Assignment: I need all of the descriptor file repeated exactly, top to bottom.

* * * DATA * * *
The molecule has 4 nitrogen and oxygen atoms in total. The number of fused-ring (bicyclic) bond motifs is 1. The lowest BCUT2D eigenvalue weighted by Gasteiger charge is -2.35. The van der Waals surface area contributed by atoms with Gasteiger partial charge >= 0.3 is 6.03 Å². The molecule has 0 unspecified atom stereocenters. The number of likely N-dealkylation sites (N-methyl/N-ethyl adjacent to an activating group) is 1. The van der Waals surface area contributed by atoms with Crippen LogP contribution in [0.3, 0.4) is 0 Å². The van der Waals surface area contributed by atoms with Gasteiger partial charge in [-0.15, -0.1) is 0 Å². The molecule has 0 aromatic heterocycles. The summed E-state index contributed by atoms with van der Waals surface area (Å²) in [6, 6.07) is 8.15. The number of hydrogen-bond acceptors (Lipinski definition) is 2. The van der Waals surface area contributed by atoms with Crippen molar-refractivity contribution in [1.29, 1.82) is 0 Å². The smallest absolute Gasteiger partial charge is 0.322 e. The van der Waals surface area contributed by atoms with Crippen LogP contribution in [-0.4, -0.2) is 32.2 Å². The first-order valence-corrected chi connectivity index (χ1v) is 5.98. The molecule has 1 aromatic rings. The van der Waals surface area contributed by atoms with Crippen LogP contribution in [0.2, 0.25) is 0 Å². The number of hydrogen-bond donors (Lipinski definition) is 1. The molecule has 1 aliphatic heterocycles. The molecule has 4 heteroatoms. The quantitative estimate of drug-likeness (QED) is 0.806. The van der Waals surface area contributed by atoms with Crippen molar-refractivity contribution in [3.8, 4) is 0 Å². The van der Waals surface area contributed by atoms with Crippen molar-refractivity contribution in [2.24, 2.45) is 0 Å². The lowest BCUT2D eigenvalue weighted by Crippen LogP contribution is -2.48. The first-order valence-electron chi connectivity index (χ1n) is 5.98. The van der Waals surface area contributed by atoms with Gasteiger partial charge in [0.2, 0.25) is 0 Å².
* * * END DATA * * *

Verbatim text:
The molecule has 4 nitrogen and oxygen atoms in total. The number of fused-ring (bicyclic) bond motifs is 1. The lowest BCUT2D eigenvalue weighted by Gasteiger charge is -2.35. The van der Waals surface area contributed by atoms with Gasteiger partial charge >= 0.3 is 6.03 Å². The molecule has 0 unspecified atom stereocenters. The number of likely N-dealkylation sites (N-methyl/N-ethyl adjacent to an activating group) is 1. The van der Waals surface area contributed by atoms with Crippen LogP contribution in [0.3, 0.4) is 0 Å². The van der Waals surface area contributed by atoms with Gasteiger partial charge in [-0.15, -0.1) is 0 Å². The molecule has 0 aromatic heterocycles. The summed E-state index contributed by atoms with van der Waals surface area (Å²) in [6, 6.07) is 8.15. The number of hydrogen-bond acceptors (Lipinski definition) is 2. The van der Waals surface area contributed by atoms with Crippen molar-refractivity contribution in [1.29, 1.82) is 0 Å². The smallest absolute Gasteiger partial charge is 0.322 e. The van der Waals surface area contributed by atoms with Crippen LogP contribution in [-0.4, -0.2) is 32.2 Å². The first-order valence-corrected chi connectivity index (χ1v) is 5.98. The molecule has 1 aromatic rings. The van der Waals surface area contributed by atoms with Crippen LogP contribution in [0.2, 0.25) is 0 Å². The number of hydrogen-bond donors (Lipinski definition) is 1. The molecule has 1 aliphatic heterocycles. The molecule has 4 heteroatoms. The quantitative estimate of drug-likeness (QED) is 0.806. The van der Waals surface area contributed by atoms with Crippen molar-refractivity contribution in [3.8, 4) is 0 Å². The van der Waals surface area contributed by atoms with Crippen molar-refractivity contribution in [2.24, 2.45) is 0 Å². The lowest BCUT2D eigenvalue weighted by Crippen LogP contribution is -2.48. The first-order valence-electron chi connectivity index (χ1n) is 5.98. The van der Waals surface area contributed by atoms with Gasteiger partial charge in [0.2, 0.25) is 0 Å².